Facebook’s Algorithm Change Confuses and Alienates

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FEATURING RAMESH SRINIVASAN – The US Director of National Intelligence, Dan Coats issued a warning about potential interference in the mid-term elections on Tuesday in his testimony to the Senate Select Committee on Intelligence. In referring to the 2016 general election, Coats said, “There should be no doubt that Russia perceived that its past efforts as successful and views the 2018 U.S. midterm elections as a potential target for Russian midterm operations.”

The warning comes weeks after one of the world’s most popular social media platform, Facebook, changed its secret algorithm for how newsfeeds appears. Facebook had come under fire from Congress for not catching fake news posts and provocative ad content from Russian sources that apparently helped artificially polarize the electorate in 2016. But Facebook’s emphasis on posts from family and friends over news publications may have the opposite effect.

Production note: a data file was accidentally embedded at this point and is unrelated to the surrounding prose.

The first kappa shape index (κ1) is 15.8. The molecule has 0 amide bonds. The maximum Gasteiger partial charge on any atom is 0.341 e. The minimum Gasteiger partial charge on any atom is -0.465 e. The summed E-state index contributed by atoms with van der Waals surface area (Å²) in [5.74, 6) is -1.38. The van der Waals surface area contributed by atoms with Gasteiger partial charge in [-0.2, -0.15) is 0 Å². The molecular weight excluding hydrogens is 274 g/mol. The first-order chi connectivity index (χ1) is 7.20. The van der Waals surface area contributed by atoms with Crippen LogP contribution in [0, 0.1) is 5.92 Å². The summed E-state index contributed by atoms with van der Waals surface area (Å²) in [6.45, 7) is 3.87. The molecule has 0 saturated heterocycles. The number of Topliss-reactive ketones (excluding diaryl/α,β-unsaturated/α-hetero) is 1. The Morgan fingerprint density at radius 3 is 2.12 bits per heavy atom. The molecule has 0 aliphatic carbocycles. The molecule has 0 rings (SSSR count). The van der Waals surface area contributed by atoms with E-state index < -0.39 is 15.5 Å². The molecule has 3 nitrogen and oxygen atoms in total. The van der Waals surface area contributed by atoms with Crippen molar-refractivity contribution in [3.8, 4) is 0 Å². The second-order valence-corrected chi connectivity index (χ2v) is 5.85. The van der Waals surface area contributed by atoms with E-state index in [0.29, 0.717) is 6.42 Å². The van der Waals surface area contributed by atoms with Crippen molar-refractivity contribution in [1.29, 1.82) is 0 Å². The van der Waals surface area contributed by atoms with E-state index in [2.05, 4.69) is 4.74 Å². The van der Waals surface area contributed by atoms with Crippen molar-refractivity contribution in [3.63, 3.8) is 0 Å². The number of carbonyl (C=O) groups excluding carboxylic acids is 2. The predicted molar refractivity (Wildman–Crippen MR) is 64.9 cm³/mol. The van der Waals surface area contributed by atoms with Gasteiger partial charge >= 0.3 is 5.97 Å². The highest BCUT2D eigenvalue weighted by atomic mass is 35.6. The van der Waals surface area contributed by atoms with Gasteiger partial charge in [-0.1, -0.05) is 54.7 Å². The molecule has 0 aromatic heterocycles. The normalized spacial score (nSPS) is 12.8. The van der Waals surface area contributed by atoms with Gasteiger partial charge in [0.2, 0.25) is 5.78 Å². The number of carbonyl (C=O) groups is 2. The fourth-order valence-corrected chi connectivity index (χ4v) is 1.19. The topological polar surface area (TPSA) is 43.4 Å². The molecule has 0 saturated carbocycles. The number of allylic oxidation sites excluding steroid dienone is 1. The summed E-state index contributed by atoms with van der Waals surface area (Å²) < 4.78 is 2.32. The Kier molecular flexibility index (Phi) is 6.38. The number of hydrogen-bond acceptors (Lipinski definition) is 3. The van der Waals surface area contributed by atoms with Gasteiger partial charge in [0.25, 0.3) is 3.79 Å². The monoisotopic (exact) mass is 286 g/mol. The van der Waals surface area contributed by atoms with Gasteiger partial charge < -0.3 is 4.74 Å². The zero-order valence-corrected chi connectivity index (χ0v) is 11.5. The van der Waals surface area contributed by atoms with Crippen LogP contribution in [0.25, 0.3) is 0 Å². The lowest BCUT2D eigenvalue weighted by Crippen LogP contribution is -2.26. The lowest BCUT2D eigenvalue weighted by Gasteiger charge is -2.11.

Just days ago, Brazil’s largest newspaper announced it would no longer publish news reports to its Facebook page. The paper’s editor said, “In effectively banning professional journalism from its pages in favor of personal content and opening space for ‘fake news’ to proliferate, Facebook became inhospitable terrain for those who want to offer quality content like ours.”

Ramesh Srinivasan, Director of the Digital Cultures Lab and Associate Professor of Information Studies and Design and Media Arts at the University of California, Los Angeles. Author of Whose Global Village? Rethinking How Technology Shapes Our World. His new book, co-authored with Adam Fish is called After the Internet.

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